Cost per square foot … as a homebuyer in the planning stages, it’s a tempting calculation to ask your homebuilder for.
Yes, on paper, you get a nice, tidy wrap-up of your future home’s itemized-costs in a single, digestible figure.
Too bad it’s not that simple. (It never is.)
Let’s be clear: cost per square foot is a terrible means of accurately measuring the costs associated with building a new home.
And any misunderstanding you might have about how it’s calculated and used can lead to some expensive decision making.
Of course, cost per square foot has its place, but we need to have an honest discussion about its shortcomings as a predictor of cost.
Cost Per Square Foot Explained
‘True cost per square foot’ cannot be properly calculated until your builder has identified absolutely every cost associated with your build, including plans, building materials, labor cost, bids from subcontractors, lot prep, interior finishes, etc.
For this reason, ‘true cost per square foot’ usually won’t be available until after the official estimate is drafted.
So, once your estimate’s complete, what goes into calculating your final cost per square foot?
Calculating Cost Per Square Foot
It’d be hard (and probably more confusing) to cover all the ways builders figure cost per square foot.
At Reinbrecht Homes, we follow the industry standard for calculating square foot price:
Total Cost of the Home ➗ Livable Square Feet* of the Home
*Livable square feet does not include porches, garages, driveways, or unfinished space (like attics) in the home, but the cost of these items IS included in total cost.
Just to reiterate: without every critical piece of information, cost per square foot stops being useful altogether; especially when you consider builders can have different ways of looking at these costs.
How Can Cost Per Square Foot Be Misleading?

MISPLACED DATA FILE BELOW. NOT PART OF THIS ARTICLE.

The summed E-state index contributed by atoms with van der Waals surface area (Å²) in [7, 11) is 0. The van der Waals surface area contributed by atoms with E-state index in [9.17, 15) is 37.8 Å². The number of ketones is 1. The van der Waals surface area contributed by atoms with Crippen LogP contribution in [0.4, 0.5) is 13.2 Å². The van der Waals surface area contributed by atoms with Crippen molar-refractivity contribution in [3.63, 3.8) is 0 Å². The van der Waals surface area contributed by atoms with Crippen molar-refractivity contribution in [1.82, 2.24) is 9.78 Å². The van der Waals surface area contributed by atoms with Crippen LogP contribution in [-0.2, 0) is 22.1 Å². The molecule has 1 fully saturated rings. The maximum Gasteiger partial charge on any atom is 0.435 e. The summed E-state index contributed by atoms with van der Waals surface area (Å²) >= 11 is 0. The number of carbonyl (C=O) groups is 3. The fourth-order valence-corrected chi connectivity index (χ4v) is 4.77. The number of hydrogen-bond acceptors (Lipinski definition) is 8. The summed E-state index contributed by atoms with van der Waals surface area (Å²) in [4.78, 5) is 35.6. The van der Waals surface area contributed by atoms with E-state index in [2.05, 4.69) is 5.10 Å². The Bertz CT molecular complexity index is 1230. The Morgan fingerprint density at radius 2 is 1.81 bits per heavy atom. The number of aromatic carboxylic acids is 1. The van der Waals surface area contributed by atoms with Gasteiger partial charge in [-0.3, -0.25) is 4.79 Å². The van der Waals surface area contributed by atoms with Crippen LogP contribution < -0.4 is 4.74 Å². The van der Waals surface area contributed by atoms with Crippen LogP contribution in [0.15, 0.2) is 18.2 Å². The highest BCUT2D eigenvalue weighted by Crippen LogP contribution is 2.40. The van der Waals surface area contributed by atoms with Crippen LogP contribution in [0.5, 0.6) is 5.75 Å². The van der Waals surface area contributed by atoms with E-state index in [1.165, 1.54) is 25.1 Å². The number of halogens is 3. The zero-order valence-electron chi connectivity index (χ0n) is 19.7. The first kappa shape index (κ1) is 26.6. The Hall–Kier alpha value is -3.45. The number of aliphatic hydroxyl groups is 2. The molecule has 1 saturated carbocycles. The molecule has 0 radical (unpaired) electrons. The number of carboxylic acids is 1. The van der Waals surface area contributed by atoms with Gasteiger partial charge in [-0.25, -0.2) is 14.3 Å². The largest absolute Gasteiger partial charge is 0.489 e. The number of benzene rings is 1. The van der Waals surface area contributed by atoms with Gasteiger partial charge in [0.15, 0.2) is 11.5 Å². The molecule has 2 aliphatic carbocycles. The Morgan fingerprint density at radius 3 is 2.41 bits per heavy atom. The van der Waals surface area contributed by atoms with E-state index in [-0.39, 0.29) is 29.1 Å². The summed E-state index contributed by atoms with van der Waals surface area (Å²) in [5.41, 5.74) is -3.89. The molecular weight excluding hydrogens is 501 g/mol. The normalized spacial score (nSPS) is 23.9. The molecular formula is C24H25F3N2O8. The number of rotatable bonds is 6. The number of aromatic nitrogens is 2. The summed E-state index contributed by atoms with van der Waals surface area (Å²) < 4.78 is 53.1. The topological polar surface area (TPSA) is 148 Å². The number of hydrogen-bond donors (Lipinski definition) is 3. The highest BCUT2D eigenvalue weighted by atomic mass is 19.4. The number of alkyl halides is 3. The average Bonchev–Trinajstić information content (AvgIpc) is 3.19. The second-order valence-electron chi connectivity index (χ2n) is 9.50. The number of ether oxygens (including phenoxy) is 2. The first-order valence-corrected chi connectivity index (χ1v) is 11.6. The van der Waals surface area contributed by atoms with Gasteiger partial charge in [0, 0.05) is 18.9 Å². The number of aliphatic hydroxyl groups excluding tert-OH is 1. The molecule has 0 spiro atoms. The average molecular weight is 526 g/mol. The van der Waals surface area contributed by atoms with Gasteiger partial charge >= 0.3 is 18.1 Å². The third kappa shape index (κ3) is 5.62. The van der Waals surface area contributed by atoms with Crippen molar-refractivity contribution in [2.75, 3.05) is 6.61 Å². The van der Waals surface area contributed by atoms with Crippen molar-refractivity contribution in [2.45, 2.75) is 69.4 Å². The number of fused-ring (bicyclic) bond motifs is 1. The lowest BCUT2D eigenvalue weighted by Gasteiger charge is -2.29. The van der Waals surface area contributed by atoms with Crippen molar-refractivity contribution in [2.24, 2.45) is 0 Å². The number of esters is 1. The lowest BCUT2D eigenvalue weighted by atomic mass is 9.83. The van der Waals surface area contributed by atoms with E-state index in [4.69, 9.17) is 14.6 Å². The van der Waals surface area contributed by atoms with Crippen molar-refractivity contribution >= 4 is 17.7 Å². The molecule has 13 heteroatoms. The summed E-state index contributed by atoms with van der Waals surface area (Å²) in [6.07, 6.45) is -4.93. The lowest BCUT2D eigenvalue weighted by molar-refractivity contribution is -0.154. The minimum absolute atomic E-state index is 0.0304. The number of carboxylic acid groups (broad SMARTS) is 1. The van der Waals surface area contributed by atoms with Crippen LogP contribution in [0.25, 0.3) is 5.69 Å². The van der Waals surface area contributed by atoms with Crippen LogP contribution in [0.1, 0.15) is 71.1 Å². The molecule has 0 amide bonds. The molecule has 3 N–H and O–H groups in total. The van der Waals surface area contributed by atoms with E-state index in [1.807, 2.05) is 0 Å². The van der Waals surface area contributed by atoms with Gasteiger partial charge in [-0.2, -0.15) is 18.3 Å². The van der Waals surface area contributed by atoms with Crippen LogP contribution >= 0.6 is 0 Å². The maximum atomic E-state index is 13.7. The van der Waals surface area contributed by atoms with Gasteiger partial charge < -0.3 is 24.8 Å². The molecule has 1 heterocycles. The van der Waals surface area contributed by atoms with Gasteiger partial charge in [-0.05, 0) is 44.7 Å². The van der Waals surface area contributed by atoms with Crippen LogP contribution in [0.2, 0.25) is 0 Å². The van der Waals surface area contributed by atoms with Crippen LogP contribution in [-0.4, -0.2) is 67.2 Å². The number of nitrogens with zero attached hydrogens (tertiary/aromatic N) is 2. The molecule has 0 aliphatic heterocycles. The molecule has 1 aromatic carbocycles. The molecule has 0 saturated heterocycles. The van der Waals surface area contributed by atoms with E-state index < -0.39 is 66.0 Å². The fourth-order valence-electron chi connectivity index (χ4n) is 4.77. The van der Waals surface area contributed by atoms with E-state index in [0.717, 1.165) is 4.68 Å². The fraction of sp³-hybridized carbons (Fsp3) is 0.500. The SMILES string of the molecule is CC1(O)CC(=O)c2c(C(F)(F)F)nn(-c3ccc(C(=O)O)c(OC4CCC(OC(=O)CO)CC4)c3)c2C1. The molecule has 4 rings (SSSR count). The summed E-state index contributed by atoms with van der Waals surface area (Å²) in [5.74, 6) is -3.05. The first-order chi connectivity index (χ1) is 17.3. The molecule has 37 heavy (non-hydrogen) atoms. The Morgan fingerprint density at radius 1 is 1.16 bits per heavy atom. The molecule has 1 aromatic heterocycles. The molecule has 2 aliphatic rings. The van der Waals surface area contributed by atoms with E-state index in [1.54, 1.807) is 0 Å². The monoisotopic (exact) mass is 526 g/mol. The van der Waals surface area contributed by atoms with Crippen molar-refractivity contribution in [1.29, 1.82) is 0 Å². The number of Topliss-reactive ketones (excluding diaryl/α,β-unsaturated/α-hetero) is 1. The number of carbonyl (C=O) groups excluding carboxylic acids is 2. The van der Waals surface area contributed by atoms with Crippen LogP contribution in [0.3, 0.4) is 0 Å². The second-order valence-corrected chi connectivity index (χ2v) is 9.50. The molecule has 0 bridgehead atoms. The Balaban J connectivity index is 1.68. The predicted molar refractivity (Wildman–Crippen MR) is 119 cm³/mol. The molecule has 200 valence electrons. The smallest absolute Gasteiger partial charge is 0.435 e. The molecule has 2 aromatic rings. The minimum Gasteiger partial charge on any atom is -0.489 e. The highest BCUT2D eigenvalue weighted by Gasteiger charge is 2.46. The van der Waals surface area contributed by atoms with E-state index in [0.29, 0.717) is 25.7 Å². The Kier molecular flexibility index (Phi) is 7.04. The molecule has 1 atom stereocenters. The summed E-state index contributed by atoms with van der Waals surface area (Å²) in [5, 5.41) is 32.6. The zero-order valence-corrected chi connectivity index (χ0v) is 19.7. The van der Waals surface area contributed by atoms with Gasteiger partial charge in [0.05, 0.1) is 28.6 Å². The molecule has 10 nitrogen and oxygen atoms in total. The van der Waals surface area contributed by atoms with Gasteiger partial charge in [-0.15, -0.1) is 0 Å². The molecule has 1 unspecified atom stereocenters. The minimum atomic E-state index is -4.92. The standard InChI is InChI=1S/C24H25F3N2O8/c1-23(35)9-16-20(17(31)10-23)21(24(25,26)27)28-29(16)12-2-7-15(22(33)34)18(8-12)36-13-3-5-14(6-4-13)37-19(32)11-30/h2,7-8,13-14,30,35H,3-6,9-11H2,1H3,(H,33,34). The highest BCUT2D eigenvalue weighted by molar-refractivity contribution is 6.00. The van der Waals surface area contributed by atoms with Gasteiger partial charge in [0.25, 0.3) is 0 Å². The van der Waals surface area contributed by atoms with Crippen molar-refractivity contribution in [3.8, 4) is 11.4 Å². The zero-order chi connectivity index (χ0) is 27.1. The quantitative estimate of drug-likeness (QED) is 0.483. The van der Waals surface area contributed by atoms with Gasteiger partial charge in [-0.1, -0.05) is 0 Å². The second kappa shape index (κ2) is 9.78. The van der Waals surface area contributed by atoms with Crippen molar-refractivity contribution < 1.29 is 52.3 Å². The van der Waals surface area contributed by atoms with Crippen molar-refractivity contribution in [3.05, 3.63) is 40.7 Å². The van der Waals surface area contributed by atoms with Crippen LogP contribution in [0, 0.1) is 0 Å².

If you’re trying to use cost per square foot as a means of comparing estimates between builders, you might be comparing apples to oranges.
You might think you’re getting a better deal, but you’re actually not. Clarity is crucial when deciphering cost per square foot.
We can build a 2,000 square foot home with a 100 square foot porch and a standard garage. Or, we can build a 2,000 square foot home with 800 square foot of porch and a THREE car garage. And even though they’re both 2,000 square footage homes, the second one’s cost will be much higher on a square foot basis.
This also applies to finishes:
We can build a 2,000 square foot home with standard finishes and another 2,000 square foot home with high-end finishes and there may be a $40 per square foot difference between the two.
Ask your builder how they calculate the cost per square foot before using that information to make any decisions. Remember, cost per square foot is only useful when you know everything included in the builder’s cost. Be sure to consider all the costs associated with how you want your house finished, not just built.
When is Cost Per Square Foot Actually Useful?
When is it useful? Almost never.
Granted, we understand predicting cost is important to anyone in the planning stages of building a new home, so metrics like cost per square foot are tempting to lean on.
But it’s an unreliable crutch.
Namely because, in the home building industry, there is no official standard for what constitutes a ‘square foot’.
Instead, we suggest that if you absolutely must use cost per square foot in your decision-making process, then use it as a loose gauge for ballparking final cost.
And if you’d like to use cost per square foot estimates to compare homebuilders, you need to be absolutely certain you have an exact apples-to-apples comparison between the two builders.
You don’t want to make big financial decisions by comparing ‘apples-to-oranges’ or using inconsistent information.
The fact is, not all homebuilders use Cost Per Square foot internally. It’s a number generated for your benefit, not ours.
You do need to clarify how your homebuilder calculates the cost per square foot. Once you have that, you’ll still want to have an in-depth conversation about the construction cost.
Every homebuilder is a little different, but we always sit down with our customers and detail the costs associated with their project or build – upfront. We give a firm price that won’t change unless they want it to.
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